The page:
Close Reading Strategies

    reading strategies

  • Methods used in reading to determine the meaning of a text. Examples are: rereading; substituting an appropriate familiar word for an unfamiliar one; using root words to determine the meaning of unfamiliar words; using background knowledge to determine meaning; using information from the context

    close

  • A short distance away or apart in space or time
  • Very near to (being or doing something)
  • at or within a short distance in space or time or having elements near each other; “close to noon”; “how close are we to town?”; “a close formation of ships”
  • near: near in time or place or relationship; “as the wedding day drew near”; “stood near the door”; “don’t shoot until they come near”; “getting near to the true explanation”; “her mother is always near”; “The end draws nigh”; “the bullet didn’t come close”; “don’t get too close to the fire”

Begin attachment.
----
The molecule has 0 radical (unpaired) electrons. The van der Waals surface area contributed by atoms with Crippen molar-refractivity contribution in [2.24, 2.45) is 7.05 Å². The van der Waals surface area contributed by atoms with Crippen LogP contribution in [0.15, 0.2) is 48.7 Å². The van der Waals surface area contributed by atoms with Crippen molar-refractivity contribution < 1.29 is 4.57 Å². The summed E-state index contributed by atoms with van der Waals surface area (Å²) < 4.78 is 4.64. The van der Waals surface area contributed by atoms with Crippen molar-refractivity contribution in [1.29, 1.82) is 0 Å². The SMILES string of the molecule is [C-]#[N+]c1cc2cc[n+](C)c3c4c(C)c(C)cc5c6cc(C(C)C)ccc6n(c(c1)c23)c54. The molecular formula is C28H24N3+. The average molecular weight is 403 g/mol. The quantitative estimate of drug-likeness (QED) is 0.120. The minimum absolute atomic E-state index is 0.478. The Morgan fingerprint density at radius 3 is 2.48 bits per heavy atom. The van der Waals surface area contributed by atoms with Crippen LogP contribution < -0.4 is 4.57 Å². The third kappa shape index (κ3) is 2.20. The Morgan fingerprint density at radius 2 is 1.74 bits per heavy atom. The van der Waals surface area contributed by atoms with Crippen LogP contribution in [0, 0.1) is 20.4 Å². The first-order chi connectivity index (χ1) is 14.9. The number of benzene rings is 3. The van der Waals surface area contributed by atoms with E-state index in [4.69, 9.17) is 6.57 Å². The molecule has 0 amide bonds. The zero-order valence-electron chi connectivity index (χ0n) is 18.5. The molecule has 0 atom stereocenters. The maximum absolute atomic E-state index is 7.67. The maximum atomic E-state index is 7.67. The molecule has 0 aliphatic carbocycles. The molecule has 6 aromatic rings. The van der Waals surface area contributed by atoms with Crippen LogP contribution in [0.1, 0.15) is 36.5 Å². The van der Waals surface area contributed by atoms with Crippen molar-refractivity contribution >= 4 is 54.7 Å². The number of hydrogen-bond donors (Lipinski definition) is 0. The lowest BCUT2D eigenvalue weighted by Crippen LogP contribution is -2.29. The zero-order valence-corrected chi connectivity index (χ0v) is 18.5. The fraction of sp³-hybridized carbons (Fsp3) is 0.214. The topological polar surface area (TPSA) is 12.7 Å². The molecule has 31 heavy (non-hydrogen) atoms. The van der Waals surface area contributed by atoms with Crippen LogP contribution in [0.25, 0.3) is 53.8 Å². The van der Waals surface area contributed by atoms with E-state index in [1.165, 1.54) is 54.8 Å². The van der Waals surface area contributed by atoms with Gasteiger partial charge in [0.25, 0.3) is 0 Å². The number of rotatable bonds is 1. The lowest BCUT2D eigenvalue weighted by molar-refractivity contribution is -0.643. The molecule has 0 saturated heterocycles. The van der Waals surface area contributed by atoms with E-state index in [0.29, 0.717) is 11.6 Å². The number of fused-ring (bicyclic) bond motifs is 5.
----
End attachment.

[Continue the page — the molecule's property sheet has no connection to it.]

• move so that an opening or passage is obstructed; make shut; “Close the door”; “shut the window”
  • With very little or no space in between; dense

close reading strategies

close reading strategies – Guided Highlighted

Guided Highlighted Reading (Maupin House)
Guided Highlighted Reading (Maupin House)
In Guided Highlighted Reading, teachers of grades 4-12 learn an easy and effective text-based strategy that scaffolds all students to return to a complex or difficult text for four different reading purposes. This resource uses promptsnot questionsto build competency with difficult and complex text for four close-reading purposes for any content area: Reading comprehension Authors craft Tier II vocabulary acquisition Answering multiple-choice questions on high-stakes assessments Sample passages from ELA Appendix B of the Common Core State Standards are prepared for student use for all purposes, along with how-to directions, rubrics for assessing mastery of reading comprehension and authors craft, and an alignment of the four purposes to the CCSS. Guided Highlighted Reading is a go-to resource for teachers to help students navigate complex texts and meet the rigorous requirements of the CCSS.

Liga02 Paisajes Emergentes Agosto – Octubre

Liga02 Paisajes Emergentes  Agosto - Octubre
Poster 60 x 90.
Edition: 1000.

Text by Charles Waldheim.
Chair of Landscape Architecture, Harvard University Graduate School of Design.
AN ARCHITECTURE OF ATMOSPHERICS: